Sibling psychology

Here’s a riddle for you: what is that if you haven’t got one you want one, and if you have one you would probably gladly give it away? The answer of course is “the sibling”. If you look up an etymological dictionary you will see that the word comes from the Greek verb “sible” meaning to “irritate, annoy, compete, demean at every opportunity”…not really, but you get the idea. Siblings invariably squabble and compete over any and every thing. While this can be annoying and irritating for parents it can also be psychologically damaging for the siblings themselves as has been highlighted in a new study.

The study looked only at pairs of white, middle-class American siblings, so whether the findings can be extended to other cultural and socio-economic groups remains a moot point. Nevertheless, the findings are instructive for parents.

The average ages of the pairs were 12 and 15 years, and the siblings were surveyed to find their topics of conflict and the frequency and intensity of arguments. The researchers then correlated the frequency and nature of arguments with reports of depression, anxiety, and low self-esteem.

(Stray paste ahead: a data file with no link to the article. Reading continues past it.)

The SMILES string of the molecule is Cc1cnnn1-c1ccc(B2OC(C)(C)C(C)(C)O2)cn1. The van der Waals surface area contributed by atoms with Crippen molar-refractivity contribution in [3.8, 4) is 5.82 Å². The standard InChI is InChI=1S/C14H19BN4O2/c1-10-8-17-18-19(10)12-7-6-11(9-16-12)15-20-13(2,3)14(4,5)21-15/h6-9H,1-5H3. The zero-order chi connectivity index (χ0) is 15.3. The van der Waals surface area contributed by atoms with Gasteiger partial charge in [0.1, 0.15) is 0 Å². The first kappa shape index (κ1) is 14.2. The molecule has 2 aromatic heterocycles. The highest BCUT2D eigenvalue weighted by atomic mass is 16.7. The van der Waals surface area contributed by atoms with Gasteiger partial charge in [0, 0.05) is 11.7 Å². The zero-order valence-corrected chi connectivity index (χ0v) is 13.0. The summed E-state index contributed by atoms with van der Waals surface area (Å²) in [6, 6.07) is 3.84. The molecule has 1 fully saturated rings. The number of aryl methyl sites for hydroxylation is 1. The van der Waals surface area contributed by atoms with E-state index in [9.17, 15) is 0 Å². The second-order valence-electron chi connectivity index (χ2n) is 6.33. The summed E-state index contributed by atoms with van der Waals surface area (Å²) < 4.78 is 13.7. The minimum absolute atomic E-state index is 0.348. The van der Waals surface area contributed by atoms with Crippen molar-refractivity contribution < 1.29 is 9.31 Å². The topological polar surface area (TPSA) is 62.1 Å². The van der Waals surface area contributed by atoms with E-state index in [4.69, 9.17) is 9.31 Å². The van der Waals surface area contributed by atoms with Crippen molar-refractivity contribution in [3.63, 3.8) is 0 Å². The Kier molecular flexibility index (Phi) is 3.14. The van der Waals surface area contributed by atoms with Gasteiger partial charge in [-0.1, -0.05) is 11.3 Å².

Topics of conflict fell broadly into two categories: violations of personal domain or conflicts over fairness and equity. Analysis showed that conflicts over personal space were associated with increased anxiety and lowered self-esteem. Issues around equality however, were associated with greater risk of depression at later stages.

Unfortunately for parents, the evidence is that direct intervention in sibling squabbles while they are happening does not seem to help. The best strategy for parents is to have pre-established household rules to protect personal space (like knock before entering a room) and maintain equality in treatment .

Of course sibling relationships can also have positive psychological effects and the researchers plan to study that next. In the meantime the best strategy might be to love your brother as…well, your brother (or sister).

Terry Robson

Terry Robson

Terry Robson is the Editor-in-Chief of WellBeing and the Editor of EatWell.

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